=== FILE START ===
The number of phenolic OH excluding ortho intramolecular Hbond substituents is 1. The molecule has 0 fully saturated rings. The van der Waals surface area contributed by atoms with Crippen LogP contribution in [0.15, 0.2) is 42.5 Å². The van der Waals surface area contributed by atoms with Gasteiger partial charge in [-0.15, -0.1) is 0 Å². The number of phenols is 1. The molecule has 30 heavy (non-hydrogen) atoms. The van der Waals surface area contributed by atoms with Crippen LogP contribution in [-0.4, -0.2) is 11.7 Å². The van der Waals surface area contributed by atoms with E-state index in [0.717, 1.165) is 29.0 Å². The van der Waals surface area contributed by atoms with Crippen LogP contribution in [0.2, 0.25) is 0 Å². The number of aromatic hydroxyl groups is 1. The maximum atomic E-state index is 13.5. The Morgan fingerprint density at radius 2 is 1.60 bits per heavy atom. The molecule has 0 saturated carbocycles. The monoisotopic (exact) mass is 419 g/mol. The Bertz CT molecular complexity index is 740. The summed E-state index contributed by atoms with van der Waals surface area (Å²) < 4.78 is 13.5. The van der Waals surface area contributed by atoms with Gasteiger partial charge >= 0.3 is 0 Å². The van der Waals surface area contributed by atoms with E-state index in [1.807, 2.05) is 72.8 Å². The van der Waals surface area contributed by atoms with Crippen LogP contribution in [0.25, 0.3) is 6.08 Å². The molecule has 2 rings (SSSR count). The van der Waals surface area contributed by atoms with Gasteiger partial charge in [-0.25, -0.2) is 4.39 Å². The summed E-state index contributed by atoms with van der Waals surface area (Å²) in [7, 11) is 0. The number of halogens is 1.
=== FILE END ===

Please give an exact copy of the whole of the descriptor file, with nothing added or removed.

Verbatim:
The number of phenolic OH excluding ortho intramolecular Hbond substituents is 1. The molecule has 0 fully saturated rings. The van der Waals surface area contributed by atoms with Crippen LogP contribution in [0.15, 0.2) is 42.5 Å². The van der Waals surface area contributed by atoms with Gasteiger partial charge in [-0.15, -0.1) is 0 Å². The number of phenols is 1. The molecule has 30 heavy (non-hydrogen) atoms. The van der Waals surface area contributed by atoms with Crippen LogP contribution in [-0.4, -0.2) is 11.7 Å². The van der Waals surface area contributed by atoms with E-state index in [0.717, 1.165) is 29.0 Å². The van der Waals surface area contributed by atoms with Crippen LogP contribution in [0.2, 0.25) is 0 Å². The number of aromatic hydroxyl groups is 1. The maximum atomic E-state index is 13.5. The Morgan fingerprint density at radius 2 is 1.60 bits per heavy atom. The molecule has 0 saturated carbocycles. The monoisotopic (exact) mass is 419 g/mol. The Bertz CT molecular complexity index is 740. The summed E-state index contributed by atoms with van der Waals surface area (Å²) < 4.78 is 13.5. The van der Waals surface area contributed by atoms with Gasteiger partial charge >= 0.3 is 0 Å². The van der Waals surface area contributed by atoms with E-state index in [1.807, 2.05) is 72.8 Å². The van der Waals surface area contributed by atoms with Crippen LogP contribution in [0.25, 0.3) is 6.08 Å². The molecule has 2 rings (SSSR count). The van der Waals surface area contributed by atoms with Gasteiger partial charge in [-0.25, -0.2) is 4.39 Å². The summed E-state index contributed by atoms with van der Waals surface area (Å²) in [7, 11) is 0. The number of halogens is 1.